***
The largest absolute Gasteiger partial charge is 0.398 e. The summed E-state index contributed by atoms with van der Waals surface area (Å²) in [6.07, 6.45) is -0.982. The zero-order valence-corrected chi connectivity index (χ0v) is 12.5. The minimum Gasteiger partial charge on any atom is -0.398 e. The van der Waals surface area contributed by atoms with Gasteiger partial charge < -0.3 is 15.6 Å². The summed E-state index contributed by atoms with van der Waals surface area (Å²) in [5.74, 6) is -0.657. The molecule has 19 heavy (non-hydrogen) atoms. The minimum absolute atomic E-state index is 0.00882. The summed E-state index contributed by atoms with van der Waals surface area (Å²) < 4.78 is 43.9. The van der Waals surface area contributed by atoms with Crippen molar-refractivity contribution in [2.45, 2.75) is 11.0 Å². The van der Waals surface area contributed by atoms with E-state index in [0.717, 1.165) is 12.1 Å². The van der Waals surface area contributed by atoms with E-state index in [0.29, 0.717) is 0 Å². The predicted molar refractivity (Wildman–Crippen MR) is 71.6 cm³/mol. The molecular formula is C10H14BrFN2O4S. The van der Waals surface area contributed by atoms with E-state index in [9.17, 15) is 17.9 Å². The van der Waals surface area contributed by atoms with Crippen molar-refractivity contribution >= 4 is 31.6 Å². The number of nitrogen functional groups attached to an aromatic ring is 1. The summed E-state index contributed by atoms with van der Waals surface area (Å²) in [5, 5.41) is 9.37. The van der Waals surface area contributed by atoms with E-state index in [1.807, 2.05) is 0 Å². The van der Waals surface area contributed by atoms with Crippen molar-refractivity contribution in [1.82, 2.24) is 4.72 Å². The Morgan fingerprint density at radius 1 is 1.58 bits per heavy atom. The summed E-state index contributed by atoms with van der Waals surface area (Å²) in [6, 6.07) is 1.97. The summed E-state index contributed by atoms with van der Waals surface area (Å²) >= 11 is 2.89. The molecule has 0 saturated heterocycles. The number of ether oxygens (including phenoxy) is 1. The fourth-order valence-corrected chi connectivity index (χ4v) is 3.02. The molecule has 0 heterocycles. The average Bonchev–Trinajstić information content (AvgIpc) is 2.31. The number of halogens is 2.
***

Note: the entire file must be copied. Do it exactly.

The largest absolute Gasteiger partial charge is 0.398 e. The summed E-state index contributed by atoms with van der Waals surface area (Å²) in [6.07, 6.45) is -0.982. The zero-order valence-corrected chi connectivity index (χ0v) is 12.5. The minimum Gasteiger partial charge on any atom is -0.398 e. The van der Waals surface area contributed by atoms with Gasteiger partial charge < -0.3 is 15.6 Å². The summed E-state index contributed by atoms with van der Waals surface area (Å²) in [5.74, 6) is -0.657. The molecule has 19 heavy (non-hydrogen) atoms. The minimum absolute atomic E-state index is 0.00882. The summed E-state index contributed by atoms with van der Waals surface area (Å²) < 4.78 is 43.9. The van der Waals surface area contributed by atoms with Crippen molar-refractivity contribution in [2.45, 2.75) is 11.0 Å². The van der Waals surface area contributed by atoms with E-state index in [0.717, 1.165) is 12.1 Å². The van der Waals surface area contributed by atoms with E-state index in [0.29, 0.717) is 0 Å². The predicted molar refractivity (Wildman–Crippen MR) is 71.6 cm³/mol. The molecular formula is C10H14BrFN2O4S. The van der Waals surface area contributed by atoms with E-state index in [9.17, 15) is 17.9 Å². The van der Waals surface area contributed by atoms with Crippen molar-refractivity contribution >= 4 is 31.6 Å². The number of nitrogen functional groups attached to an aromatic ring is 1. The summed E-state index contributed by atoms with van der Waals surface area (Å²) in [5, 5.41) is 9.37. The van der Waals surface area contributed by atoms with E-state index in [1.807, 2.05) is 0 Å². The van der Waals surface area contributed by atoms with Crippen molar-refractivity contribution in [1.82, 2.24) is 4.72 Å². The Morgan fingerprint density at radius 1 is 1.58 bits per heavy atom. The summed E-state index contributed by atoms with van der Waals surface area (Å²) in [6, 6.07) is 1.97. The summed E-state index contributed by atoms with van der Waals surface area (Å²) >= 11 is 2.89. The molecule has 0 saturated heterocycles. The number of ether oxygens (including phenoxy) is 1. The fourth-order valence-corrected chi connectivity index (χ4v) is 3.02. The molecule has 0 heterocycles. The average Bonchev–Trinajstić information content (AvgIpc) is 2.31. The number of halogens is 2.